Friday, July 26, 2013

Ema Datshi *The Chili Cheese Culinary*

Ema Datshi

Ema Datshi is among the most famous dishes in Bhutanese cuisine, recognized as a national dish of Bhutan. It is made from chili peppers and cheese; "ema" means "chili" and "datshi" means "cheese" in the Dzongkha language of Bhutan. Different varieties of chilies may be used: green chili, red chili, and/or white chili, which may be dried or fresh. The chilies are called "Sha ema"  *Chili from the East* 
The cheese in Ema Datse is home-made from the milk of cows or yaks. In the process, the fat is removed from the milk to make butter, and the remaining milk without fat is used to make the cheese. After the cheese is made, a watery milk is left over, which is used as a soup that can be taken with rice. No part of the milk is wasted. Bhutan‘s cuisine can best be described in one word ‘hot’The Bhutanese passion for chilli is a source of national pride. The national dish, ema datshi, a dish of ema (chilli) cooked in datshi(cheese), is the undisputed favourite for all Bhutanese and a growing number of foreigners. It accompanies every traditional meal, sometimes being the only dish, eaten with steamed rice, the staple.
Bhutanese chillies are larger and generally milder than the small, sharp chillies found in many Asian markets. In fact the Bhutanese consider the chilli a vegetable, not a spice, and is cooked in bulk. Vegetables and meat are also cooked with chilli and cheese, like kewa (potato) datshi which is a favourite, especially among children, and shamu (mushroom) datshi. Bhutanese cooking is simple.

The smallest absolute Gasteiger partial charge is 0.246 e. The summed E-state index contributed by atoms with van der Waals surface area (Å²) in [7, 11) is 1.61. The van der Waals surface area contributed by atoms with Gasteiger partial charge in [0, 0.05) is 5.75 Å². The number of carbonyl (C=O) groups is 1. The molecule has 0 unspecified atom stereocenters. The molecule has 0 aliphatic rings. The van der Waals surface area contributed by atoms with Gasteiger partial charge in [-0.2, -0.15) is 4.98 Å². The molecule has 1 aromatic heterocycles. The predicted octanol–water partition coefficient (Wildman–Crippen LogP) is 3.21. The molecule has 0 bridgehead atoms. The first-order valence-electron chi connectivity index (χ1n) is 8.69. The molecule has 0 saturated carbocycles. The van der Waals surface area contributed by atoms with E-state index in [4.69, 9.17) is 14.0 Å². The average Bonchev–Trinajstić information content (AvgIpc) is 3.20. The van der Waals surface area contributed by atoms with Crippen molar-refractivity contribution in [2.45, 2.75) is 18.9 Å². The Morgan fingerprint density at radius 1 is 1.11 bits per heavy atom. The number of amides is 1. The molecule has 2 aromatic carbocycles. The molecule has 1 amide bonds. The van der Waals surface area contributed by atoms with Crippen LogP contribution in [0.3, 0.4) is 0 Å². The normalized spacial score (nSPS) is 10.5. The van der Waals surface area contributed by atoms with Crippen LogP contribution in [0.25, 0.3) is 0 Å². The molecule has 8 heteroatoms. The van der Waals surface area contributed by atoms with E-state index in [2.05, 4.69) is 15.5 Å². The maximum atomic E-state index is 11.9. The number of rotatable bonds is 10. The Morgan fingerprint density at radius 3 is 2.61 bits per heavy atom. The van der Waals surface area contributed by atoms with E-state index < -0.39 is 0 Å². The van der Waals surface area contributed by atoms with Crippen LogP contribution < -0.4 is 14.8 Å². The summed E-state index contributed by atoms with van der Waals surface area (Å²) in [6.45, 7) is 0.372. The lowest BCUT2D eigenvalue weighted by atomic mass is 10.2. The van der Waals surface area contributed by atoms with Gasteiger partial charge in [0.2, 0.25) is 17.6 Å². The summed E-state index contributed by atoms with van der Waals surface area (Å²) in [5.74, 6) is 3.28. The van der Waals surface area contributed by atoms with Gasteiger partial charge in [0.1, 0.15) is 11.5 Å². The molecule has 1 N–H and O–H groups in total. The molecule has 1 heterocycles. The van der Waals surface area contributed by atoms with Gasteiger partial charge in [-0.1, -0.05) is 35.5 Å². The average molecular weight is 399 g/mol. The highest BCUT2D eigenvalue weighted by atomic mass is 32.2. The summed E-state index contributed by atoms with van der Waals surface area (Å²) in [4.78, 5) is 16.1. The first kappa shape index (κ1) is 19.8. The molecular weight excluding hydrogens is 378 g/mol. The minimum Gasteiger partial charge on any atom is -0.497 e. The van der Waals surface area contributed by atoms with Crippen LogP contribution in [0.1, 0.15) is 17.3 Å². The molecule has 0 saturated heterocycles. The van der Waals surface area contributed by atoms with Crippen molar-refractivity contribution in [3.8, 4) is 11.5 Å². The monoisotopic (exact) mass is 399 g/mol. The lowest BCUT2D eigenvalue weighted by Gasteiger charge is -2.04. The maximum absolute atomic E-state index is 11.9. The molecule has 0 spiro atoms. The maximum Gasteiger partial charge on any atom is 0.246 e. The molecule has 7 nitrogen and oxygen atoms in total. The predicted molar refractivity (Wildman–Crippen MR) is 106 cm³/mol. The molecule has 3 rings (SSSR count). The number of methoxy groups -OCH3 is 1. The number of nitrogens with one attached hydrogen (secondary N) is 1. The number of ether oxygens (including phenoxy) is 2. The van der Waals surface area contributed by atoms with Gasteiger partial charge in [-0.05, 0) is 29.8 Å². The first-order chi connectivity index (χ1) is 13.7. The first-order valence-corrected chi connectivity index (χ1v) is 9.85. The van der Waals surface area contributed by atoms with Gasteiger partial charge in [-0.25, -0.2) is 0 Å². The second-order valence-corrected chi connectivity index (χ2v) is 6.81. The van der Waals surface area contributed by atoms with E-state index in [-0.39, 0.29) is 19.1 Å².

Ingredients for Ema datshi (chilli and cheese)
½ lb. jalapeno peppers, or your choice of pepper (Red/Green/White)
½ lb. blue cheese, or cheese of your choice (best with Local Cheese)
2 TB organic canola oil
2 TB butter
2 tomatoes, cut in wedges, or 1 pint of cherry tomatoes
1 bunch fresh cilantro, approx 12/ cup, chopped
1 tsp ground coriander
salt to taste

Wash and split each pepper lengthwise and remove seeds and white membrane, setting aside four or five whole jalapenos. Be careful to wash you hands or wear gloves so as not to spread the hot capsicum on your skin or around the kitchen. Split the remaining peppers and leave the seeds in tact. Add oil to the skillet until it glistens in the pan, then toss in the peppers, and cook on medium heat for about 10 minutes, or until the peppers are tender. Add tomatoes and ground coriander and cook for a few more minutes. Add the blue cheese in small crumbles, while gently stirring. Cover with a lid and let simmer on low for three to five minutes, or until the cheese is evenly melted and the texture is consistent. Turn heat to low and add chopped cilantro, and butter, in two or three pats replace lid until the fresh herbs wilt and the butter melts, just about one minute. Salt to taste.
*if you are sensitive to hot then De-Seed the Chili *

No comments:

Post a Comment